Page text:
Fig. 5 shows the diagram, but here’s how you set it up:
I’d recommend saving this as a template and then experimenting with loopers, compression, multiple outputs, and more.
Ultimately, the better you know any piece of gear, the better it will sound. Once you find a modeler that you connect with, invest the time to learn and explore the features and effects that you can put into practice. Understand its strengths and weaknesses and make sure those align with the goals you have for your rig. And don’t be too bashful to ask questions online—each of these units has a robust community of users, which means there’s a ton of info out there. Chances are if you run into a roadblock, someone else has too.
Finally, do what inspires you. Don’t overthink things or get distracted from the big picture, which is to enjoy making music.
Master builder Dennis Galuszka recreates the legendary "Chicago" guitarist's legacy with a collectible, limited run guitar.
The Fender Custom Shop pays tribute to an acclaimed pioneer by recreating Kath’s custom Telecaster guitar—which was played throughout his live performances with Chicago and truly embodied the notion of “custom” long before the Fender Custom Shop was founded. Master Builder Dennis Galuszka has replicated the guitar in exacting, every scratch-for-scratch detail, from the Pignose stickers to the gaff-tape-sealed rear body route and every other custom element. With up to 50 units made worldwide, the Limited Edition Terry Kath Telecaster is a meticulously crafted homage to one of the true guitar greats of our time.
“Terry Kath is one of the most incredible guitar players that ever lived,” said Mike Lewis, Vice President Product Development at Fender Custom Shop. “His iconic playing style paved the way for many guitar players and has inspired other legends through the years. When his daughter, Michelle, told us they wanted to entrust the Fender Custom Shop to recreate Kath’s famed, fan favorite Telecaster guitar from Chicago, we were honored. Fan’s had been making their own versions of this guitar for years, but this time master builder Dennis Galuszka replicated every single detail - from the synchronized Strat guitar tremolo with sawed off Tele bridge plate to other custom elements of the body adorned with stickers and other personalized touches.”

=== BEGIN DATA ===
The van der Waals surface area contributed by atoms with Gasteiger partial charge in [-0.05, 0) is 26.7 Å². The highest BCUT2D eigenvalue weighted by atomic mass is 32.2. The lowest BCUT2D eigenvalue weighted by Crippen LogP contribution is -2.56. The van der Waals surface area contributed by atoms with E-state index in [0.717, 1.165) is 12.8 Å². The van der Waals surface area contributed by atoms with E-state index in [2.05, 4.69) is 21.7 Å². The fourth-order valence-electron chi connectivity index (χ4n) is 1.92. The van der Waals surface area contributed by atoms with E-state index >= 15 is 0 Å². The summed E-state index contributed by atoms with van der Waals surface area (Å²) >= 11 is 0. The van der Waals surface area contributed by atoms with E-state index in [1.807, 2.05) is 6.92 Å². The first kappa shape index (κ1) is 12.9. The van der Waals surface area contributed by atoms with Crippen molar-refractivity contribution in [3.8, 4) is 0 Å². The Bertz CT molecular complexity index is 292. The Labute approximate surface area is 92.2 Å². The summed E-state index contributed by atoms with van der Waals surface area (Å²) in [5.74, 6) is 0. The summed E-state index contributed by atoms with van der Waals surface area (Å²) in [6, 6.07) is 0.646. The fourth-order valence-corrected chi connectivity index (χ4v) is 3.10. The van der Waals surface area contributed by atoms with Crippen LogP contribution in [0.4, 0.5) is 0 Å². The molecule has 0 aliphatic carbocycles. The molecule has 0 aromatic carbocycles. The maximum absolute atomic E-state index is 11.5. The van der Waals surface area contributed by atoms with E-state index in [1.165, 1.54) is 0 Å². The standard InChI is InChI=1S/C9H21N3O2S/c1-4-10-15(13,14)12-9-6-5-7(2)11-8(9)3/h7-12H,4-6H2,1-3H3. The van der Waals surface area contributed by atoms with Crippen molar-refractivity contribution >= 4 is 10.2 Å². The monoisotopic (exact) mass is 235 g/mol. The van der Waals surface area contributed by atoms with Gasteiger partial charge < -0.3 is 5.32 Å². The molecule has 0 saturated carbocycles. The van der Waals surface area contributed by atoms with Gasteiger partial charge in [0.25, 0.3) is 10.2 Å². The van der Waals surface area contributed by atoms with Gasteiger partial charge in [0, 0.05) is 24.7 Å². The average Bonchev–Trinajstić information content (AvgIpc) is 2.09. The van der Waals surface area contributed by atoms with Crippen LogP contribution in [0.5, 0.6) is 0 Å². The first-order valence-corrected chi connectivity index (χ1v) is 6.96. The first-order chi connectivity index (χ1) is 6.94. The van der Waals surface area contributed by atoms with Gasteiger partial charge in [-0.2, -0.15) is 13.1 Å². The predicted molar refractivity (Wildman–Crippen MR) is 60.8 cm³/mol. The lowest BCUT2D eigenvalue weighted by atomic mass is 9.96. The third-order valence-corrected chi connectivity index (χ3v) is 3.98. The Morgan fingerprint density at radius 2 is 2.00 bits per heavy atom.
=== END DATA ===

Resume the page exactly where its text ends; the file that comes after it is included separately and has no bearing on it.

“This moment has been a long time coming,” said Michelle Kath Sinclair, Terry’s daughter. “When we were making the documentary about my dad (Chicago: The Terry Kath Experience), we didn’t know where the guitar was, so the film almost became a hunt for this Telecaster guitar. We finally found it at my grandpa’s house; he labeled all of the guitar cases and this one said “Terry’s Favorite.” Finding this guitar meant everything to me, because it feels like I have a piece of him with me that’s so iconic.”
“Bringing the guitar to Fender for the first time was probably one of the most exciting days,” she added. “Going into Dennis’ workspace, I got to see his tools, how the flow works and how they go about the process of making the guitar, which is really cool. He nailed it. My hope for the replicas is that they find really good homes with people who are just as excited as we are about them being in the world. It means a lot to our family.”
For technical specs, additional information on new Fender products and to find a retail partner near you, visit www.fendercustomshop.com.